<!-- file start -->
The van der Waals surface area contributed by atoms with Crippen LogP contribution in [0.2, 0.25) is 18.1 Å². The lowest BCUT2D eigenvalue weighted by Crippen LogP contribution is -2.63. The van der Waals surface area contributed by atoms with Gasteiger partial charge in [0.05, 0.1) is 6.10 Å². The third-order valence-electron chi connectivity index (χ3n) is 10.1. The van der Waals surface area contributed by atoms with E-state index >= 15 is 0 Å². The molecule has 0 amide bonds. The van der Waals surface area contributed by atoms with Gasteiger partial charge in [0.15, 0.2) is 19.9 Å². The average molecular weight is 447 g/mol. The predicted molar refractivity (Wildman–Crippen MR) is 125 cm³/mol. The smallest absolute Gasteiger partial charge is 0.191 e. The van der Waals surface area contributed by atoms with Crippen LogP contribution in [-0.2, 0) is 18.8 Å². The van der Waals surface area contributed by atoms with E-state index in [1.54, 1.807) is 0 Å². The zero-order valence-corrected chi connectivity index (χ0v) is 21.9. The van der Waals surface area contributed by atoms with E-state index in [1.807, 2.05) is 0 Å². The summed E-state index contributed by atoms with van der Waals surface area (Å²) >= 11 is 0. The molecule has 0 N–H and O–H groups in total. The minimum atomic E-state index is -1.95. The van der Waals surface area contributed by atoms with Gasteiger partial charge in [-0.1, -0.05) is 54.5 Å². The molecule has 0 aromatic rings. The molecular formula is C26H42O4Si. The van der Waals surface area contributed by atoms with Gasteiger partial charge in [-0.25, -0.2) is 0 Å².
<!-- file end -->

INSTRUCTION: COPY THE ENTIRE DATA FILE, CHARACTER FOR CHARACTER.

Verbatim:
The van der Waals surface area contributed by atoms with Crippen LogP contribution in [0.2, 0.25) is 18.1 Å². The lowest BCUT2D eigenvalue weighted by Crippen LogP contribution is -2.63. The van der Waals surface area contributed by atoms with Gasteiger partial charge in [0.05, 0.1) is 6.10 Å². The third-order valence-electron chi connectivity index (χ3n) is 10.1. The van der Waals surface area contributed by atoms with E-state index >= 15 is 0 Å². The molecule has 0 amide bonds. The van der Waals surface area contributed by atoms with Gasteiger partial charge in [0.15, 0.2) is 19.9 Å². The average molecular weight is 447 g/mol. The predicted molar refractivity (Wildman–Crippen MR) is 125 cm³/mol. The smallest absolute Gasteiger partial charge is 0.191 e. The van der Waals surface area contributed by atoms with Crippen LogP contribution in [-0.2, 0) is 18.8 Å². The van der Waals surface area contributed by atoms with E-state index in [1.54, 1.807) is 0 Å². The zero-order valence-corrected chi connectivity index (χ0v) is 21.9. The van der Waals surface area contributed by atoms with E-state index in [1.807, 2.05) is 0 Å². The summed E-state index contributed by atoms with van der Waals surface area (Å²) >= 11 is 0. The molecule has 0 N–H and O–H groups in total. The minimum atomic E-state index is -1.95. The van der Waals surface area contributed by atoms with Gasteiger partial charge in [-0.1, -0.05) is 54.5 Å². The molecule has 0 aromatic rings. The molecular formula is C26H42O4Si. The van der Waals surface area contributed by atoms with Gasteiger partial charge in [-0.25, -0.2) is 0 Å².